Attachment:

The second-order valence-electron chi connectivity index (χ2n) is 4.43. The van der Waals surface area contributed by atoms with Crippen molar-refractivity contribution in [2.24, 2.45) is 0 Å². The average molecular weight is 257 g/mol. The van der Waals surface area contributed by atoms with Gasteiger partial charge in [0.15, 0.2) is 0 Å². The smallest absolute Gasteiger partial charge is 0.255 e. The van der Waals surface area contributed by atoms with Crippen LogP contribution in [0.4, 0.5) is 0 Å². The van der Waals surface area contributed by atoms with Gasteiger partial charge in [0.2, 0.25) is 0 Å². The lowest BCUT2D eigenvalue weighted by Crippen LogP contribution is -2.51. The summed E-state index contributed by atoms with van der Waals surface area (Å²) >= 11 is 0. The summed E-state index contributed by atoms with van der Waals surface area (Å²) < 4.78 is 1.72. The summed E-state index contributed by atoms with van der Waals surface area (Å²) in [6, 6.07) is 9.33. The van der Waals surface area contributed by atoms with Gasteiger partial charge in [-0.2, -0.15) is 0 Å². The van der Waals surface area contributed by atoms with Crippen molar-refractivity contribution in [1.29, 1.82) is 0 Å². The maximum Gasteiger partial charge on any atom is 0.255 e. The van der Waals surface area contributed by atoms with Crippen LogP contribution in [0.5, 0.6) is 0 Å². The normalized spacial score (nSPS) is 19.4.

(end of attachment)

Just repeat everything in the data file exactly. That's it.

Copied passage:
The second-order valence-electron chi connectivity index (χ2n) is 4.43. The van der Waals surface area contributed by atoms with Crippen molar-refractivity contribution in [2.24, 2.45) is 0 Å². The average molecular weight is 257 g/mol. The van der Waals surface area contributed by atoms with Gasteiger partial charge in [0.15, 0.2) is 0 Å². The smallest absolute Gasteiger partial charge is 0.255 e. The van der Waals surface area contributed by atoms with Crippen LogP contribution in [0.4, 0.5) is 0 Å². The van der Waals surface area contributed by atoms with Gasteiger partial charge in [0.2, 0.25) is 0 Å². The lowest BCUT2D eigenvalue weighted by Crippen LogP contribution is -2.51. The summed E-state index contributed by atoms with van der Waals surface area (Å²) >= 11 is 0. The summed E-state index contributed by atoms with van der Waals surface area (Å²) < 4.78 is 1.72. The summed E-state index contributed by atoms with van der Waals surface area (Å²) in [6, 6.07) is 9.33. The van der Waals surface area contributed by atoms with Gasteiger partial charge in [-0.2, -0.15) is 0 Å². The van der Waals surface area contributed by atoms with Crippen molar-refractivity contribution in [1.29, 1.82) is 0 Å². The maximum Gasteiger partial charge on any atom is 0.255 e. The van der Waals surface area contributed by atoms with Crippen LogP contribution in [0.5, 0.6) is 0 Å². The normalized spacial score (nSPS) is 19.4.